While the historian can learn things about her use of language, style, and metaphor, the bottom line for Professor O'Brien is always one of referentiality, truth, and the right protocol of investigation. But as I suggested earlier this ignores the problem that when the referential is translated into narrative it effectively ceases to exist. The referential is now under the sway of imaginative interpretation. Truth, as a verified existential statement, is effectively occluded by its own textualisation - a textualisation that is generated by the author-historian and her (or his) gender, political, ethical, tropic, epistemic or whatever preferences. As Professor O'Brien admits, truth is not something that historians talk about as an absolute, if indeed they talk about it all. The absence of discussions about truth in the polite company of historians is, of course, supposed to be the result of our sophisticated practical realist sceptical empiricism. I believe it is more the result of the polite refusal to acknowledge, let alone accept, the epistemological implications of a past that is always textualised if you like unavoidably pre-shrunk with prior, deferred and imposed meaning(s). History comes with historians as standard equipment, all of whom endorse different theories about the nature of change, and all of whom write about it in ways dedicated to the creation of their own versions of the- past-as-history though be it in the name of objectivity.

I sincerely doubt that the kind of minimal linguistic self-reflexiveness suggested by Professor O'Brien will do much to change the essential commitment of his ideal-type historian to her liberal humanist investment in agent-intentionality and the knowing (male!?) subject. History remains for Professor O'Brien inflexibly about acquiring the truth(s) of past reality through the correspondence of the document to the historian's written interpretation. This is taken as axiomatic because the thinking behind it remains inured to the poststructuralist revolution. But we really should try to address the consequences of the fact that history is generated through the imposition by historians of a personally chosen narrative form on the past - and that it is a process influencing more than the writing-up stage. Elsewhere I have called this the deconstructive consciousness (Munslow(b) 1997).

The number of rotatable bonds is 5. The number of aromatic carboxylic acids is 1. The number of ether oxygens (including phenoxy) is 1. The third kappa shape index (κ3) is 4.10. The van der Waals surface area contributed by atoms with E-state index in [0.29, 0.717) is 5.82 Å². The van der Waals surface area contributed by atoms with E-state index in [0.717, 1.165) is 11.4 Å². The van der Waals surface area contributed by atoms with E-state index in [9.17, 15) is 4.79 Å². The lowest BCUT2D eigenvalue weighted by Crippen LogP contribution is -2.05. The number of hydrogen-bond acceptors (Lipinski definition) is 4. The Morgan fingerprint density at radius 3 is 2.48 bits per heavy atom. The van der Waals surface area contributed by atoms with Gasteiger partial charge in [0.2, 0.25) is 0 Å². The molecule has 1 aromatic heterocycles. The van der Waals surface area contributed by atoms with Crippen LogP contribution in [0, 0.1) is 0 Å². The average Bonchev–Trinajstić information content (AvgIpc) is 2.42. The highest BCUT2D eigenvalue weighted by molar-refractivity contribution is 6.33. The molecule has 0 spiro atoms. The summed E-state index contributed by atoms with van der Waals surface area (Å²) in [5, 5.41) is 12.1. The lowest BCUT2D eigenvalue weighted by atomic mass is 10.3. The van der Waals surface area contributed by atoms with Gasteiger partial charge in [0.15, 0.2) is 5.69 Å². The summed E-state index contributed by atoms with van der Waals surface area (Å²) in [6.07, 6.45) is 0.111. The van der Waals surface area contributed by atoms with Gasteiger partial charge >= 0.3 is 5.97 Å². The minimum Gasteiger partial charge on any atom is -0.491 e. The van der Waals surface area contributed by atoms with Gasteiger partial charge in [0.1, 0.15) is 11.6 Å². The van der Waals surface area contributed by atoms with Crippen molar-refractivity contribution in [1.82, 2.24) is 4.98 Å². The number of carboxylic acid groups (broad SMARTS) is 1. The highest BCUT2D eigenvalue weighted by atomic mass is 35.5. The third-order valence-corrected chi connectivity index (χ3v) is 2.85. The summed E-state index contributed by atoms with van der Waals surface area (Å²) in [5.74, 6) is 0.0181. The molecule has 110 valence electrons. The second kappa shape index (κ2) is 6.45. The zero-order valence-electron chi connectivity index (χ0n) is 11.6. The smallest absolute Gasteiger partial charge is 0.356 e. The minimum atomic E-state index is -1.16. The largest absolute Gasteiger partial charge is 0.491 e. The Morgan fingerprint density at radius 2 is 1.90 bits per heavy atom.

By this I mean the kind of thinking about history that recognises its form as a written narrative and suggests that form also provides a model for the study of the past itself. Why? Because we are narrativised creatures. I agree with Professor O'Brien historians do not just read the data of the past, instead - and on this I also go along with Vico and Kant - we negotiate it through our concepts. History's a priori is the human power to conceptualise through narrative. History for me is not just about lived experience as retold by historians as a narrative, but the experience of existing within particular narratives whether they be gendered, subaltern, race, class or whatever. The past did exist, but does not have meaning until the historian writes it as history.